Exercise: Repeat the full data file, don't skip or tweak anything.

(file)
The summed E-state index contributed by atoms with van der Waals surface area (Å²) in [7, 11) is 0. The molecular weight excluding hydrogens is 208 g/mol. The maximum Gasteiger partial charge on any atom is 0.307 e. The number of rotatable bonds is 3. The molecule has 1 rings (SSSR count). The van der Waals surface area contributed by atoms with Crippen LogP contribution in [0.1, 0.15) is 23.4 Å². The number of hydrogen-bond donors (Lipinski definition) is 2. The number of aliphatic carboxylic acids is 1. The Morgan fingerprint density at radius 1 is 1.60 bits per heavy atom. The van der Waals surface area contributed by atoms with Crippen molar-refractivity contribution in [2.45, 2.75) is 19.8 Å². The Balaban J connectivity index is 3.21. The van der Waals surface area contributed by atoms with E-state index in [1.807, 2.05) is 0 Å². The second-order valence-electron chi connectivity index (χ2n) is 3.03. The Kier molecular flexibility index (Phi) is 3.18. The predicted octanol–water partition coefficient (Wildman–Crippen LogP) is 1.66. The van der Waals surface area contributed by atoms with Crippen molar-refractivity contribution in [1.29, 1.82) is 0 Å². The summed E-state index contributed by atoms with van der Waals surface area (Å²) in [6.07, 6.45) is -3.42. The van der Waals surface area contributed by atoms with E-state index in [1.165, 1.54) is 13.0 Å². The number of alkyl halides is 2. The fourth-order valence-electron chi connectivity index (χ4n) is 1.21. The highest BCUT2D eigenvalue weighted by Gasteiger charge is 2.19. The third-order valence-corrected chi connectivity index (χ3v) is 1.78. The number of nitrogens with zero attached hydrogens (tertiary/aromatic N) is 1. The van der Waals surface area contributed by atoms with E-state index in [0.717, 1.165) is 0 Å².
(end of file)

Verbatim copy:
The summed E-state index contributed by atoms with van der Waals surface area (Å²) in [7, 11) is 0. The molecular weight excluding hydrogens is 208 g/mol. The maximum Gasteiger partial charge on any atom is 0.307 e. The number of rotatable bonds is 3. The molecule has 1 rings (SSSR count). The van der Waals surface area contributed by atoms with Crippen LogP contribution in [0.1, 0.15) is 23.4 Å². The number of hydrogen-bond donors (Lipinski definition) is 2. The number of aliphatic carboxylic acids is 1. The Morgan fingerprint density at radius 1 is 1.60 bits per heavy atom. The van der Waals surface area contributed by atoms with Crippen molar-refractivity contribution in [2.45, 2.75) is 19.8 Å². The Balaban J connectivity index is 3.21. The van der Waals surface area contributed by atoms with E-state index in [1.807, 2.05) is 0 Å². The second-order valence-electron chi connectivity index (χ2n) is 3.03. The Kier molecular flexibility index (Phi) is 3.18. The predicted octanol–water partition coefficient (Wildman–Crippen LogP) is 1.66. The van der Waals surface area contributed by atoms with Crippen molar-refractivity contribution in [1.29, 1.82) is 0 Å². The summed E-state index contributed by atoms with van der Waals surface area (Å²) in [6.07, 6.45) is -3.42. The van der Waals surface area contributed by atoms with E-state index in [1.165, 1.54) is 13.0 Å². The number of alkyl halides is 2. The fourth-order valence-electron chi connectivity index (χ4n) is 1.21. The highest BCUT2D eigenvalue weighted by Gasteiger charge is 2.19. The third-order valence-corrected chi connectivity index (χ3v) is 1.78. The number of nitrogens with zero attached hydrogens (tertiary/aromatic N) is 1. The van der Waals surface area contributed by atoms with E-state index in [0.717, 1.165) is 0 Å².